Dec 09, 2011

(AP) -- The United States, China and India could scuttle attempts to save the only treaty governing global warming, Europe's top negotiator said Friday hours before a 194-nation U.N. climate conference was ...

UN climate chief warns on Kyoto Protocol deadline

Apr 04, 2011

Commitments by most developed countries to cut carbon emissions are likely to expire at the end of next year without a new round of legally binding pledges, the UN's climate chief warned Monday.

Recommended for you

US delays decision on Keystone pipeline project

14 hours ago

The United States announced Friday a fresh delay on a final decision regarding a controversial Canada to US oil pipeline, saying more time was needed to carry out a review.

New research on Earth's carbon budget

21 hours ago

(Phys.org) —Results from a research project involving scientists from the Desert Research Institute have generated new findings surrounding some of the unknowns of changes in climate and the degree to which ...

User comments : 24

Adjust slider to filter visible comments by rank

Display comments: newest first

Lucidles
3.9 / 5 (7) Dec 16, 2011
If any country was truly concerned and had the will they would go ahead and cut emissions unilaterally. I'm afraid while big oil still have one barrel left to sell the planet stands no chance.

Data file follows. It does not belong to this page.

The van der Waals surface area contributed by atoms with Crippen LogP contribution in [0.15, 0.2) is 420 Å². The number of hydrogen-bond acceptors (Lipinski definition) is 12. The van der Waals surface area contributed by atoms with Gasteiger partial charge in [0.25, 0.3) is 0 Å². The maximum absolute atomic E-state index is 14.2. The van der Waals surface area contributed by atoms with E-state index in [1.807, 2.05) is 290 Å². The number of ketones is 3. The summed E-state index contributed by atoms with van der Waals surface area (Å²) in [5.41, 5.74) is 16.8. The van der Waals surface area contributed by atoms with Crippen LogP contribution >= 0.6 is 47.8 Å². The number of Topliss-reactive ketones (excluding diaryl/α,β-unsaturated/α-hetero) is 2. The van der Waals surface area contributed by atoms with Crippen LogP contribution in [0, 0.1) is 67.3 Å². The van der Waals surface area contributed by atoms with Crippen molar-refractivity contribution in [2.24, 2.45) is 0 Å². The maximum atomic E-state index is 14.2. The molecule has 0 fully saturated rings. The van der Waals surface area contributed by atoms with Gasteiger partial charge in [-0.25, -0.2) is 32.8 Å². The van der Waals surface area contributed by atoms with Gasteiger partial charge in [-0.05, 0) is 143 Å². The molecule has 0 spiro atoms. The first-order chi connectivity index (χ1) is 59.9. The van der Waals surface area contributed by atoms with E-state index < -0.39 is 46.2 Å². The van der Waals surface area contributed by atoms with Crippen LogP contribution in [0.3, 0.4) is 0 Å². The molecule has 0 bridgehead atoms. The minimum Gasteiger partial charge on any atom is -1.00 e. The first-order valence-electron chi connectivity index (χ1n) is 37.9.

LuckyExplorer
3 / 5 (4) Dec 16, 2011
The ones never joined the agreement, the others pull out of it. They all are thinking to be intelligent, but, in fact, they are just ignorant, arrogant and selfish idiots without any vision and idea, harmin the others and finally themselves
Vendicar_Decarian
3 / 5 (4) Dec 16, 2011
The issue is equity. Within 5 years everyone will be on the same page.
rawa1
5 / 5 (2) Dec 16, 2011
The protocol requires some industrialized countries to slash emissions, but doesn't cover the world's largest polluters, China and the United States.
Nevertheless China still protested about withdrawal of Kyoto protocol by Canada...;-)
kaasinees
2.2 / 5 (5) Dec 16, 2011